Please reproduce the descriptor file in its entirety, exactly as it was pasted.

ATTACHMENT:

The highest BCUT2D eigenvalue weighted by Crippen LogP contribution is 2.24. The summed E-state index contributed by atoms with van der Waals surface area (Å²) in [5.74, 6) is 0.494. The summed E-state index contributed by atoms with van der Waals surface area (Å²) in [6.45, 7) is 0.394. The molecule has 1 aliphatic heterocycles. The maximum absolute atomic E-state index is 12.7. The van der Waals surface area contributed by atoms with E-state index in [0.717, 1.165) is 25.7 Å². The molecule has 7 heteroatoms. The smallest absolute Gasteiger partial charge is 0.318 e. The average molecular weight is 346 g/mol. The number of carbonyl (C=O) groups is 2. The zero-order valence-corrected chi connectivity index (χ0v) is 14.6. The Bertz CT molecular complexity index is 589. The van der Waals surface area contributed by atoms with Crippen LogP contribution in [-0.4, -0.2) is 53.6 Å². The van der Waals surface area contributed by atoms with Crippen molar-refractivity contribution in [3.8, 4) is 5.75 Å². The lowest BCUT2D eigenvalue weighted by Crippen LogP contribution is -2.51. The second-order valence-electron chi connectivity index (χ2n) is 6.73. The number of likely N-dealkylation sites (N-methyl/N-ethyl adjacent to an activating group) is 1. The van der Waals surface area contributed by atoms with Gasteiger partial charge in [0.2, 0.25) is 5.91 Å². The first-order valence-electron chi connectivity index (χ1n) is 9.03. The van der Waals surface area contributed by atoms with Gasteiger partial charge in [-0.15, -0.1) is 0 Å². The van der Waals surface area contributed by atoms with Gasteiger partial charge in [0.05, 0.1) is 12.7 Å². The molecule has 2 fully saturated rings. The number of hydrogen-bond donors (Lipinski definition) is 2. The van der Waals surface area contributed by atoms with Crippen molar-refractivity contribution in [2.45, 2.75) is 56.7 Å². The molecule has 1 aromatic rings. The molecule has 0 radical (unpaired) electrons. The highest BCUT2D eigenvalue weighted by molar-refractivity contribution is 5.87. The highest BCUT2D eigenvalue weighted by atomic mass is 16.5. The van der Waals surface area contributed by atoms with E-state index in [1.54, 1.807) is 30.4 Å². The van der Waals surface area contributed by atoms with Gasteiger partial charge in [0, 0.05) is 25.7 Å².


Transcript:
The highest BCUT2D eigenvalue weighted by Crippen LogP contribution is 2.24. The summed E-state index contributed by atoms with van der Waals surface area (Å²) in [5.74, 6) is 0.494. The summed E-state index contributed by atoms with van der Waals surface area (Å²) in [6.45, 7) is 0.394. The molecule has 1 aliphatic heterocycles. The maximum absolute atomic E-state index is 12.7. The van der Waals surface area contributed by atoms with E-state index in [0.717, 1.165) is 25.7 Å². The molecule has 7 heteroatoms. The smallest absolute Gasteiger partial charge is 0.318 e. The average molecular weight is 346 g/mol. The number of carbonyl (C=O) groups is 2. The zero-order valence-corrected chi connectivity index (χ0v) is 14.6. The Bertz CT molecular complexity index is 589. The van der Waals surface area contributed by atoms with Crippen LogP contribution in [-0.4, -0.2) is 53.6 Å². The van der Waals surface area contributed by atoms with Crippen molar-refractivity contribution in [3.8, 4) is 5.75 Å². The lowest BCUT2D eigenvalue weighted by Crippen LogP contribution is -2.51. The second-order valence-electron chi connectivity index (χ2n) is 6.73. The number of likely N-dealkylation sites (N-methyl/N-ethyl adjacent to an activating group) is 1. The van der Waals surface area contributed by atoms with Gasteiger partial charge in [0.2, 0.25) is 5.91 Å². The first-order valence-electron chi connectivity index (χ1n) is 9.03. The van der Waals surface area contributed by atoms with Gasteiger partial charge in [-0.15, -0.1) is 0 Å². The van der Waals surface area contributed by atoms with Gasteiger partial charge in [0.05, 0.1) is 12.7 Å². The molecule has 2 fully saturated rings. The number of hydrogen-bond donors (Lipinski definition) is 2. The van der Waals surface area contributed by atoms with Crippen molar-refractivity contribution in [2.45, 2.75) is 56.7 Å². The molecule has 1 aromatic rings. The molecule has 0 radical (unpaired) electrons. The highest BCUT2D eigenvalue weighted by molar-refractivity contribution is 5.87. The highest BCUT2D eigenvalue weighted by atomic mass is 16.5. The van der Waals surface area contributed by atoms with E-state index in [1.54, 1.807) is 30.4 Å². The van der Waals surface area contributed by atoms with Gasteiger partial charge in [0, 0.05) is 25.7 Å².